Editor’s note: The Citizen will publish an online voter guide later this month in conjunction with the James Madison Center for Civic Engagement, which is mentioned in this article, and honors students studying political science with Dr. Andreas Broscheid.
By Ryan Alessi
Updated Oct. 6, 2018, with changes organizers made to the town hall schedule.
Instead of just hoping JMU students show up to vote in the Nov. 6 election, many of the candidates in the biggest races affecting Harrisonburg will bring their campaigns directly those JMU students on Wednesday, Oct. 10.
Candidates or representatives from Virginia’s U.S. Senate race, the open 6th Congressional District contest and those running for two open spots on the Harrisonburg City Council will embark on an old-fashioned barnstorming bus tour – bus-storming? – to three JMU residence hall areas. It’s being billed as a Traveling Town Hall, complete with free pizza and the candidates’ best talking points. Each candidate will have between five and seven minutes to address the audience of first-time or relatively new voters.
Republican U.S. Senate candidate Corey Stewart and Democratic 6th District congressional candidate Jennifer Lewis will be there. Democratic U.S. Sen. Tim Kaine is sending a representative, and Libertarian U.S. Senate candidate Matt Waters will attend.
Republican congressional candidate Ben Cline was invited but had told organizers he wouldn’t be able to attend. Cline campaign spokesman Dan Webb said Thursday morning he didn’t know whether anyone would speak on Cline’s behalf.
In addition, all five Harrisonburg city council candidates vying for two seats will attend – or at least send someone to speak on their behalf, said Carah Whaley, associate director of the James Madison Center for Civic Engagement, which is hosting the event along with JMU’s Office of Residence Life.
The event won’t be open to community members because it will happen on university residence hall property.
The city council candidates will speak from 6-7 p.m. at the Grace Street Apartments.
The candidates and campaign representatives for the U.S. Senate and 6th congressional races will travel to Eagle Hall on the old part of campus and Shenandoah Hall on the campus’s east side between 7 and 9 p.m.
The parade of candidates embarking on a three-hour sprint across campus signals a change in approach to help students plug into electoral politics.
“We can’t just be in our own little bubble,” Whaley said. “There are issues that affect everyone who is here … And we’re hoping this will help students be more informed about those issues and to go vote.”
That’s why Whaley, who as the Madison Center’s associate director oversees the Dukes Vote initiatives, wanted to bring the election to where the students were.
Past candidate forums aimed at drawing students have attracted far more community members than students in the past. And that lack of student interest in the last mid-term election translated into single-digit voter turnout by JMU students.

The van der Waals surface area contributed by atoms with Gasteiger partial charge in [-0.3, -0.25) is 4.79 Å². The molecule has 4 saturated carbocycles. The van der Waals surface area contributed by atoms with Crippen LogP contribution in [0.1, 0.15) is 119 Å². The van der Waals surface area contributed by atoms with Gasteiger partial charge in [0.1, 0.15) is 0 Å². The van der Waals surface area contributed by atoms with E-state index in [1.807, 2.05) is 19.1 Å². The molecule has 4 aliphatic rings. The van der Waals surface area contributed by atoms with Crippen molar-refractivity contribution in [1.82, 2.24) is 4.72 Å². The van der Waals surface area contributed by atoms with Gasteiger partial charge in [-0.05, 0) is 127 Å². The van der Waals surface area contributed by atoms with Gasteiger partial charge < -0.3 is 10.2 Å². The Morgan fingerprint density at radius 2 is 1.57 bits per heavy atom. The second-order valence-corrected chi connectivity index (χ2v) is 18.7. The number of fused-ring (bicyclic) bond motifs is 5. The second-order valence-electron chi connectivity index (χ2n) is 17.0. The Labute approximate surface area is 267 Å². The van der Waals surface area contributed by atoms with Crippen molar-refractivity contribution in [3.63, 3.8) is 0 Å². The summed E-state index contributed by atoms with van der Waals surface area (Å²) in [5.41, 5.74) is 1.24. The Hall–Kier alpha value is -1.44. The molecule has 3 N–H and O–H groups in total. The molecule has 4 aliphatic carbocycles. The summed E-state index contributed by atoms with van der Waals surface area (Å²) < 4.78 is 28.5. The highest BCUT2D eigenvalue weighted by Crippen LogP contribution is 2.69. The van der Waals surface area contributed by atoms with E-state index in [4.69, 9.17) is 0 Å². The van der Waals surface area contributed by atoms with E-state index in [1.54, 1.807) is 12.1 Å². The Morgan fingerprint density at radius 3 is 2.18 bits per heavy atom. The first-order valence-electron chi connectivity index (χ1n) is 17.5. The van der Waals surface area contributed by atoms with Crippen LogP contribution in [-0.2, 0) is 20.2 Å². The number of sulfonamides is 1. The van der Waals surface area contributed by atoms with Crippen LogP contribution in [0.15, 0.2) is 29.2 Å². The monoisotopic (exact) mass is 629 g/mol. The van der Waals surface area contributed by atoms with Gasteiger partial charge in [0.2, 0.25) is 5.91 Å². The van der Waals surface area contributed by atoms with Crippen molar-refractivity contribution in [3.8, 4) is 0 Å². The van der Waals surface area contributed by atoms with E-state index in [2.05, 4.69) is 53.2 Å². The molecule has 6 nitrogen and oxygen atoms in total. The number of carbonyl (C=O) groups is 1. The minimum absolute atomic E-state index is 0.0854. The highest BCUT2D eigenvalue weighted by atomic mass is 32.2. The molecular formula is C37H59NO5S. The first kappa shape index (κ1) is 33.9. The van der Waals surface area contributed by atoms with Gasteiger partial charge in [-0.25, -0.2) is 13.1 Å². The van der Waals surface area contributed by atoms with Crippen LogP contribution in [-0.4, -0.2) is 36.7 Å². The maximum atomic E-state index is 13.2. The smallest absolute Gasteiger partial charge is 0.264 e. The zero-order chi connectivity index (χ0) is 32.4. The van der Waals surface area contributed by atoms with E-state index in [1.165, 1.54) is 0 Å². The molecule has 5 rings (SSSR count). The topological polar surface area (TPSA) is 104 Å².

In 2014, 8.8% of JMU students voted – less than half of the national average of 18.8%, according to the National Study of Learning, Voting and Engagement conducted by Tufts University. That was before the city of Harrisonburg, working with JMU leaders, created a new precinct, aimed in part to make it more convenient for students to vote.
But convenience is only part of the equation of increasing turnout. Whaley said hearing directly from the candidates not only allows students to make more informed decisions for the upcoming election, but she hopes it will help them become more invested in the democratic process for life.
“We feel there’s a broader opportunity for civic engagement,” she said.
As for the candidates, they’ll try to tap a substantial well of potential voters. JMU has an enrollment of more than 20,000 undergraduates and another 1,800 graduate students.
Some students already are registered to vote in their home towns and can vote absentee. But others could choose to vote in Harrisonburg before Virginia’s voter registration deadline Monday, Oct. 15.
For Jennifer Lewis, the Democrat running to replace retiring Republican Rep. Bob Goodlatte, it’s an opportunity to stress some of her anti-establishment messages, such as frustration at government corruption and the “stranglehold that banks and financial institutions” have over people with student loans, said Josh Stanfield, Lewis’s campaign manager.
“This is a group that could most directly relate to Jennifer and her message,” Stanfield said of JMU students.
Cline and Lewis agreed to their first debate at Spotswood High School on Sept. 17 and fielded questions from a panel of student government leaders. The other two debates – Sept. 21 in Roanoke and Oct. 22 in Lynchburg – were both requested by civic groups, while Cline turned down requests by JMU and Washington and Lee for debates on those campuses, as The News Virginian reported.
In the Senate race, Kaine and Stewart are coming off their final forum, a contentious debate Tuesday at a Richmond television station. The two kicked off the election season with a debate in front of a college audience at Virginia Tech on Aug. 24.
Five candidates are vying for Harrisonburg council: Democrats Chris Jones and Sal Romero, as well as Carolyn Frank, Frank McMillan and Paloma Saucedo, who are running as independents.